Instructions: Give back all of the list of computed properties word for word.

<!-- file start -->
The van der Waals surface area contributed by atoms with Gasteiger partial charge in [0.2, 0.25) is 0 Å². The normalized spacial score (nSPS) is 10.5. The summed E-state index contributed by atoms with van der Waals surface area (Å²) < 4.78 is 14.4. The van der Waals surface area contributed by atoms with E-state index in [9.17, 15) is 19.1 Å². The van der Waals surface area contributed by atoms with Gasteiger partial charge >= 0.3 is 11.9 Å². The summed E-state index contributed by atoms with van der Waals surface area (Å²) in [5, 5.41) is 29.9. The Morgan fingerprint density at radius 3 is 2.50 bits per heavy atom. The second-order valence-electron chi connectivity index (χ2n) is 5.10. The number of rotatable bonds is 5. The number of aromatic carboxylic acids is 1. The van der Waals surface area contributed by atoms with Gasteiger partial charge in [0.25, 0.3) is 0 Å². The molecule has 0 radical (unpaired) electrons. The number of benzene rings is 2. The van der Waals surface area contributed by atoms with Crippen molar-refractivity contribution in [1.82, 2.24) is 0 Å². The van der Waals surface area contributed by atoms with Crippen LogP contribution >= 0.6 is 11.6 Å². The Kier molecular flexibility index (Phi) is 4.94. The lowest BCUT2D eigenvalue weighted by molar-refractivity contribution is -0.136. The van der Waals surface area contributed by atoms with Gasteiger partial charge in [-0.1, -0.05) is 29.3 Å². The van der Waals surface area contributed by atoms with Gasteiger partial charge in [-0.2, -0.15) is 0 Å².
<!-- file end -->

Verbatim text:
The van der Waals surface area contributed by atoms with Gasteiger partial charge in [0.2, 0.25) is 0 Å². The normalized spacial score (nSPS) is 10.5. The summed E-state index contributed by atoms with van der Waals surface area (Å²) < 4.78 is 14.4. The van der Waals surface area contributed by atoms with E-state index in [9.17, 15) is 19.1 Å². The van der Waals surface area contributed by atoms with Gasteiger partial charge >= 0.3 is 11.9 Å². The summed E-state index contributed by atoms with van der Waals surface area (Å²) in [5, 5.41) is 29.9. The Morgan fingerprint density at radius 3 is 2.50 bits per heavy atom. The second-order valence-electron chi connectivity index (χ2n) is 5.10. The number of rotatable bonds is 5. The number of aromatic carboxylic acids is 1. The van der Waals surface area contributed by atoms with Gasteiger partial charge in [0.25, 0.3) is 0 Å². The molecule has 0 radical (unpaired) electrons. The number of benzene rings is 2. The van der Waals surface area contributed by atoms with Crippen molar-refractivity contribution in [1.82, 2.24) is 0 Å². The van der Waals surface area contributed by atoms with Crippen LogP contribution >= 0.6 is 11.6 Å². The Kier molecular flexibility index (Phi) is 4.94. The lowest BCUT2D eigenvalue weighted by molar-refractivity contribution is -0.136. The van der Waals surface area contributed by atoms with Gasteiger partial charge in [-0.1, -0.05) is 29.3 Å². The van der Waals surface area contributed by atoms with Gasteiger partial charge in [-0.2, -0.15) is 0 Å².